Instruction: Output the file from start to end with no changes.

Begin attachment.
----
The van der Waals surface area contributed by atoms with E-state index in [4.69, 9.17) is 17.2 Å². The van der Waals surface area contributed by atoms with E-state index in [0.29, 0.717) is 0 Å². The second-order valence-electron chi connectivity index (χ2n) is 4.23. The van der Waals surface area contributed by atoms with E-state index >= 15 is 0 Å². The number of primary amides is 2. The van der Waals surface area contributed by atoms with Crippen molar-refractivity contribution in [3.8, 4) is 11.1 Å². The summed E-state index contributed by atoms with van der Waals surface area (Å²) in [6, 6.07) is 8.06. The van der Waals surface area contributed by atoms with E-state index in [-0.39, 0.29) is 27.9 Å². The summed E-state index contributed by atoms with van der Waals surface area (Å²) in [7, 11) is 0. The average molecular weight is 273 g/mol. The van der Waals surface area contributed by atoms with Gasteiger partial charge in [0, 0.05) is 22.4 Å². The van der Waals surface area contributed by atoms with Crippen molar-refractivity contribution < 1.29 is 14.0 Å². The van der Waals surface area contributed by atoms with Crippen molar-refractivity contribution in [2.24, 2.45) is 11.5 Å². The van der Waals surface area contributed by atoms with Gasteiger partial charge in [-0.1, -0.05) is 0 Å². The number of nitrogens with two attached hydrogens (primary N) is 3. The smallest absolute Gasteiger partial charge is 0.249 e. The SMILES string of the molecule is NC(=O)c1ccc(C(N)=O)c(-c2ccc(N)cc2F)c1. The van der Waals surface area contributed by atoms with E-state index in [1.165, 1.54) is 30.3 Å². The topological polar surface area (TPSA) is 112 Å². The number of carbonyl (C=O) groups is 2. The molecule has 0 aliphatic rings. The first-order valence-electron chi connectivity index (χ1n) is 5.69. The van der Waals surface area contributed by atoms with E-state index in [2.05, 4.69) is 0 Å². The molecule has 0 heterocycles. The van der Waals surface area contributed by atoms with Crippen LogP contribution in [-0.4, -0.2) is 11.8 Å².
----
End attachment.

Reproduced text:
The van der Waals surface area contributed by atoms with E-state index in [4.69, 9.17) is 17.2 Å². The van der Waals surface area contributed by atoms with E-state index in [0.29, 0.717) is 0 Å². The second-order valence-electron chi connectivity index (χ2n) is 4.23. The van der Waals surface area contributed by atoms with E-state index >= 15 is 0 Å². The number of primary amides is 2. The van der Waals surface area contributed by atoms with Crippen molar-refractivity contribution in [3.8, 4) is 11.1 Å². The summed E-state index contributed by atoms with van der Waals surface area (Å²) in [6, 6.07) is 8.06. The van der Waals surface area contributed by atoms with E-state index in [-0.39, 0.29) is 27.9 Å². The summed E-state index contributed by atoms with van der Waals surface area (Å²) in [7, 11) is 0. The average molecular weight is 273 g/mol. The van der Waals surface area contributed by atoms with Gasteiger partial charge in [0, 0.05) is 22.4 Å². The van der Waals surface area contributed by atoms with Crippen molar-refractivity contribution < 1.29 is 14.0 Å². The van der Waals surface area contributed by atoms with Crippen molar-refractivity contribution in [2.24, 2.45) is 11.5 Å². The van der Waals surface area contributed by atoms with Gasteiger partial charge in [-0.1, -0.05) is 0 Å². The number of nitrogens with two attached hydrogens (primary N) is 3. The smallest absolute Gasteiger partial charge is 0.249 e. The SMILES string of the molecule is NC(=O)c1ccc(C(N)=O)c(-c2ccc(N)cc2F)c1. The van der Waals surface area contributed by atoms with E-state index in [1.165, 1.54) is 30.3 Å². The topological polar surface area (TPSA) is 112 Å². The number of carbonyl (C=O) groups is 2. The molecule has 0 aliphatic rings. The first-order valence-electron chi connectivity index (χ1n) is 5.69. The van der Waals surface area contributed by atoms with E-state index in [2.05, 4.69) is 0 Å². The molecule has 0 heterocycles. The van der Waals surface area contributed by atoms with Crippen LogP contribution in [-0.4, -0.2) is 11.8 Å².